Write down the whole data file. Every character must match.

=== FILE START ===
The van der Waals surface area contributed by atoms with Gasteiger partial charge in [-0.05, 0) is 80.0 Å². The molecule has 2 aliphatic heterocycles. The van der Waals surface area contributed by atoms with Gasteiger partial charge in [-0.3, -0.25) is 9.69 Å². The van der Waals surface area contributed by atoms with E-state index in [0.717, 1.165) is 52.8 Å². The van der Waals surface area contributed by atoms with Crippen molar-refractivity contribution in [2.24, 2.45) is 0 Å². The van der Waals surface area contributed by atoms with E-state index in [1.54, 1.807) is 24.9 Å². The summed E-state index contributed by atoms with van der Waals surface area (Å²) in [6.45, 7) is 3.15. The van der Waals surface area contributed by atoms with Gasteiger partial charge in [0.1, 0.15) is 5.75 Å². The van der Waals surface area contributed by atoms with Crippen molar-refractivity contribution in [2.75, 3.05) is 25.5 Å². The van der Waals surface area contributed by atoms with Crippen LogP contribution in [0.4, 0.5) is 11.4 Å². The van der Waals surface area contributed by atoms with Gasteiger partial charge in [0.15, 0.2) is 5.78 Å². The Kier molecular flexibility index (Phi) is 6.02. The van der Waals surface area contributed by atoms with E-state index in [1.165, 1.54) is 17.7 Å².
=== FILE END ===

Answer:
The van der Waals surface area contributed by atoms with Gasteiger partial charge in [-0.05, 0) is 80.0 Å². The molecule has 2 aliphatic heterocycles. The van der Waals surface area contributed by atoms with Gasteiger partial charge in [-0.3, -0.25) is 9.69 Å². The van der Waals surface area contributed by atoms with E-state index in [0.717, 1.165) is 52.8 Å². The van der Waals surface area contributed by atoms with Crippen molar-refractivity contribution in [2.24, 2.45) is 0 Å². The van der Waals surface area contributed by atoms with E-state index in [1.54, 1.807) is 24.9 Å². The summed E-state index contributed by atoms with van der Waals surface area (Å²) in [6.45, 7) is 3.15. The van der Waals surface area contributed by atoms with Gasteiger partial charge in [0.1, 0.15) is 5.75 Å². The van der Waals surface area contributed by atoms with Crippen molar-refractivity contribution in [2.75, 3.05) is 25.5 Å². The van der Waals surface area contributed by atoms with Crippen LogP contribution in [0.4, 0.5) is 11.4 Å². The van der Waals surface area contributed by atoms with Gasteiger partial charge in [0.15, 0.2) is 5.78 Å². The Kier molecular flexibility index (Phi) is 6.02. The van der Waals surface area contributed by atoms with E-state index in [1.165, 1.54) is 17.7 Å².